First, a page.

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Manny Pacquiao: Daily Routine

On Daily Routines, we profile successful leaders, entrepreneurs, artists, business executives and athletes to explore their routines, schedules, habits and rituals.

At 41 years old and with a boxing record of 62–7–2, it’s safe to say that Manny Pacquiao’s best days are behind him. After making his professional debut in 1995, Pacquiao became the only boxer in history to hold world titles across four decades — 1990s, 2000s, 2010s, and 2020s.

Despite his age, nothing has stopped the 8-division world champion to continue training like his earlier years and taking on the hardest challenges. Last July, Pacquiao fought and beat the undefeated Keith Thurman, one of the best welterweights in the world, who had promised to retire the Filipino boxer. It was a hard fought bout with Pacquiao scoring a knockdown late in the first round, and resulted in a split-decision win.

On a legendary boxing resume which includes names like Marco Antonio Barrera, Érik Morales, Oscar De La Hoya, Miguel Cotto, and Shane Mosley, Thurman might be one of Pacquiao’s best wins, all things considered.

I don’t know how many more fights I have. All I know is that I’m pushing myself with hard work. Motivation is a desire from my heart. I love doing what I do.

How Manny Pacquiao Trains at 40 Years Old Like He’s 20 | Men’s Health

During his training camp against Thurman, Pacquiao’s day started out like any other boxer — waking up at sunrise for an early morning run in the Hollywood hills. Unlike other boxers, however, Pacquiao has an entourage with him.

Similar to his rival, Floyd Mayweather, Pacquiao loves the spotlight and often has over 30 people around him at all times, ranging from trainers, assistants, cooks, drivers, to just everyday fans hoping to get a glimpse of the boxer training.

Pacquiao’s training schedule is gruelling — 6 days a week, with double training sessions (morning and mid-afternoon) on 3 of those days — but that’s how he likes it. “I’m addicted to training and exercise, even when I don’t have a fight scheduled,” Pacquiao said in a Men’s Health profile. “I work hard so I can fight easy.”

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Even when he’s not in training camp preparing for a fight, Pacquiao still likes to keep active, while juggling his duties as a Senator in the Philippines. He’ll often play up to four hours of basketball on any given day.

After his run, Pacquiao will work with his strength & condition coach, Justin Fortune, on speed and agility drills, before heading home for breakfast at 8am and a morning nap. At around 1-1.30pm he’ll arrive at Wild Card Gym in West Hollywood, owned by long-time trainer Freddie Roach, to work on his boxing.

A typical routine will see Pacquiao spar 10 rounds, with two separate opponents; 15 rounds on the heavy bag, double-ended bag, speed bag; jump rope and shadowboxing. Every workout finishes with a thousand sit-ups, a daily tradition ever since Pacquiao lost from a hard body shot against Thai boxer Medgoen Singsurat in 1999.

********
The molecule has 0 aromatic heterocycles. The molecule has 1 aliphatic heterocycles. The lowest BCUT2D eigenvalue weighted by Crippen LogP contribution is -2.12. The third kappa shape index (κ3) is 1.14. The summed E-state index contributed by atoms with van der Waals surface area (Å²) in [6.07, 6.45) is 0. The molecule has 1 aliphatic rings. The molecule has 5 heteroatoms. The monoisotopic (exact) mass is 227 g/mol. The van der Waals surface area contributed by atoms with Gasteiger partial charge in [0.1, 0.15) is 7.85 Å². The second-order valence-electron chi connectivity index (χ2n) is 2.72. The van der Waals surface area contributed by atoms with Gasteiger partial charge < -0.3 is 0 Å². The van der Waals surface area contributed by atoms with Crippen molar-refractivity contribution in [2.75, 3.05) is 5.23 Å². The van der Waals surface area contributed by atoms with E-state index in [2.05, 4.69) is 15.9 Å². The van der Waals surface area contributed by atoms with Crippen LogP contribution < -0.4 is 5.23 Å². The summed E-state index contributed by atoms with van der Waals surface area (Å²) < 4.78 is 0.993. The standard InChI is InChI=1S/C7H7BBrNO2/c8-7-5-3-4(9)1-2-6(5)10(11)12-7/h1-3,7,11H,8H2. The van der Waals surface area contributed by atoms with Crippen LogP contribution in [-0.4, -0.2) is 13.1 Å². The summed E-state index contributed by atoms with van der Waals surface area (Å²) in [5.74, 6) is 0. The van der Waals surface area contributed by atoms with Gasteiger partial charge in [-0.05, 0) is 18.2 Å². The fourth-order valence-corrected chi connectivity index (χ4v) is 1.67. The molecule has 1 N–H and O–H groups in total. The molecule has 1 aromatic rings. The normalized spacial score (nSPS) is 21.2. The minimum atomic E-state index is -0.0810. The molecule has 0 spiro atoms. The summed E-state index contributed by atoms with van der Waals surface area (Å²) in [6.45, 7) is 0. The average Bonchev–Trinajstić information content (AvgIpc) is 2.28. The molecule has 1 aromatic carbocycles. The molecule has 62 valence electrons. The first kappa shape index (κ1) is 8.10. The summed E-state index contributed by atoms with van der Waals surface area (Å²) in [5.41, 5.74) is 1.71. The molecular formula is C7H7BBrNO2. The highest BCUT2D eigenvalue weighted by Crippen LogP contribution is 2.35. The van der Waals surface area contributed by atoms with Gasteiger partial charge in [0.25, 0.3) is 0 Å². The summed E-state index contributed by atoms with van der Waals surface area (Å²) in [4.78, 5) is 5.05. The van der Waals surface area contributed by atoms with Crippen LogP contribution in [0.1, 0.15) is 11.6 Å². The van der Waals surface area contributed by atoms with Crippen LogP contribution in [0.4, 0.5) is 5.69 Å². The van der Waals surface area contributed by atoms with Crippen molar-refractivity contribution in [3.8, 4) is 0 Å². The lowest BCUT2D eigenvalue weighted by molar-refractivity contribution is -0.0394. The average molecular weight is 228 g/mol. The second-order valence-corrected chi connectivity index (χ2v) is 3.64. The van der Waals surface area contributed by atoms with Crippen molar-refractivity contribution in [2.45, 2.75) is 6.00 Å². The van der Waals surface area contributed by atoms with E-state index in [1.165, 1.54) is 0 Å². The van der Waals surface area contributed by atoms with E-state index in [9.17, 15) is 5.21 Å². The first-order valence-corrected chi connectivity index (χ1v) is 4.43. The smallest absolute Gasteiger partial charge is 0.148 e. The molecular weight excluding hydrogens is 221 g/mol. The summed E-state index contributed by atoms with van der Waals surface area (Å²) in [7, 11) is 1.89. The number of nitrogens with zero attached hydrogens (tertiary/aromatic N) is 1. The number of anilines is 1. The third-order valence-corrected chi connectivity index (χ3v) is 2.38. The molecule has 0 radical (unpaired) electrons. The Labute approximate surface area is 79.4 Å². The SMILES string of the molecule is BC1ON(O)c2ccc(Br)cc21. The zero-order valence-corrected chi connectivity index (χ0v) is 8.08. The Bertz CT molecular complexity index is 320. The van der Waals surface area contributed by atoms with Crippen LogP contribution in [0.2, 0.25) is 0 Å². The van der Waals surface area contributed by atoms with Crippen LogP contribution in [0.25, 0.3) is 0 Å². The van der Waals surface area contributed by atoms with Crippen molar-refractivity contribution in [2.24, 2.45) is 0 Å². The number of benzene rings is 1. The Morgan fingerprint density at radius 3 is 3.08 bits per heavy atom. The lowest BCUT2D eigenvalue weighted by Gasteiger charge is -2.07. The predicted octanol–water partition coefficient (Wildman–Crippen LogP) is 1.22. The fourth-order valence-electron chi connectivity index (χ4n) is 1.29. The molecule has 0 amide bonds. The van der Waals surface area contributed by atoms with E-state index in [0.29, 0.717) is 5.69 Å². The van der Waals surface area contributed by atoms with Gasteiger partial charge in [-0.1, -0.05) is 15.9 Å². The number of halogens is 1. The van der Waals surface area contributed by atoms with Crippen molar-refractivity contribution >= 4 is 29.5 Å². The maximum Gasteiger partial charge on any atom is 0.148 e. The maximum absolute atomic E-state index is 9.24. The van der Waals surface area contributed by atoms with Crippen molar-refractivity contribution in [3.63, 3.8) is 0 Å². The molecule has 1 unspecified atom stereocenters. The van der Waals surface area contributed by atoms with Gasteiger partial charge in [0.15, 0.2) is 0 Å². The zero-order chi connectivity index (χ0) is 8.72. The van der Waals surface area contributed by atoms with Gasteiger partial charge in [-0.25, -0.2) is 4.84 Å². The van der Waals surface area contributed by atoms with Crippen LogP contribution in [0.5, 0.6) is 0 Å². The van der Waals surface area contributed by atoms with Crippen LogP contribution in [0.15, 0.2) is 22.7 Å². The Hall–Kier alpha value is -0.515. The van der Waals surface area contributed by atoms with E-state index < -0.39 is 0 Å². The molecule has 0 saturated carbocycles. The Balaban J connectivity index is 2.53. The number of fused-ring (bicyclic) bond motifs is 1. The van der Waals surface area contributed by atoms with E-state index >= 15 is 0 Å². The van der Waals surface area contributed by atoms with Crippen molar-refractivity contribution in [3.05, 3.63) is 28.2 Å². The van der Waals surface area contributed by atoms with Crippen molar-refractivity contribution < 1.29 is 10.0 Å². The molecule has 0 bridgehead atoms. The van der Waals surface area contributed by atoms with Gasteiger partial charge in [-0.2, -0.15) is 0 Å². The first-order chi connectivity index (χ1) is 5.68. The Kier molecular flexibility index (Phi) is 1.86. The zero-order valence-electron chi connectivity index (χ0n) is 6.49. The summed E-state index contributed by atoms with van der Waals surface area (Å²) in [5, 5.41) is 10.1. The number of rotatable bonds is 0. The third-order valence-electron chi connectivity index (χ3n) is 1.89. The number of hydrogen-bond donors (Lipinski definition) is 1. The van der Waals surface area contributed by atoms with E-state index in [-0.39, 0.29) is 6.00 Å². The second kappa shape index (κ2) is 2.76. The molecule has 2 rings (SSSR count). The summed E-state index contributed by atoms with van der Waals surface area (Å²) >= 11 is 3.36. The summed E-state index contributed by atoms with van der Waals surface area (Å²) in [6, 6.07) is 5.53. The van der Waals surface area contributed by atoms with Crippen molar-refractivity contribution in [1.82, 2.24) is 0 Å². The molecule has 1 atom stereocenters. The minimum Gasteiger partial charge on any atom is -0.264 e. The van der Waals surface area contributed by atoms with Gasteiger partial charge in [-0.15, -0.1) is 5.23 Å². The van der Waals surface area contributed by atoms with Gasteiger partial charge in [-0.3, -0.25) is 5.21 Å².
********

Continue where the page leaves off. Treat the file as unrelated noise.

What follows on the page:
“After training we go to a Thai restaurant near the gym for lunch and then head back home where I relax, play chess with my friends or watch a movie a home, followed by dinner,” Pacquiao told boxing news website, Bad Left Hook. “After dinner I read The Bible or discuss it with my friends and I’m usually in bed by 10 p.m.”

To fuel his rigous training routine, Pacquiao relies on enormous helpings of Filipino food, which includes “white rice, chicken and steak kebab, fried squid, sliced bananas, beef and cabbage soup, and eggplant omelet with bitter melon,” as reported by USA Today.

Unlike most boxers who have to drain themselves to make weight, Pacquiao faces the opposite problem due to his smaller frame and intense training — how to keep the weight on. A five-man cooking team follows Pacquaio wherever he goes to make sure the boxer has access to his beloved Filipino food.

Routine in training and nutrition is important to Pacquiao. “If you’re changing your food during training, your condition will change. That’s the most important thing,” he told USA Today in the lead-up to the Thurman bout. “What you eat from the start of the training, then that’s your food, every month, every week, every day.”

I train Monday through Saturday every week of training camp. It is a strict schedule that allows my body to rest between morning and afternoon sessions so that I can perform my training at my best. Everything is geared to one goal, peaking physically and mentally.

Pacquiao vs Bradley II: Manny describes a typical day of training with Freddie Roach | Bad Left Hook

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Balance The Grind gives me a platform to talk to these people about how they're achieving their ideal lifestyle. I'm inspired by the passion, the work ethic, the hustle; and these conversations motivate me to live life the way I want to live it.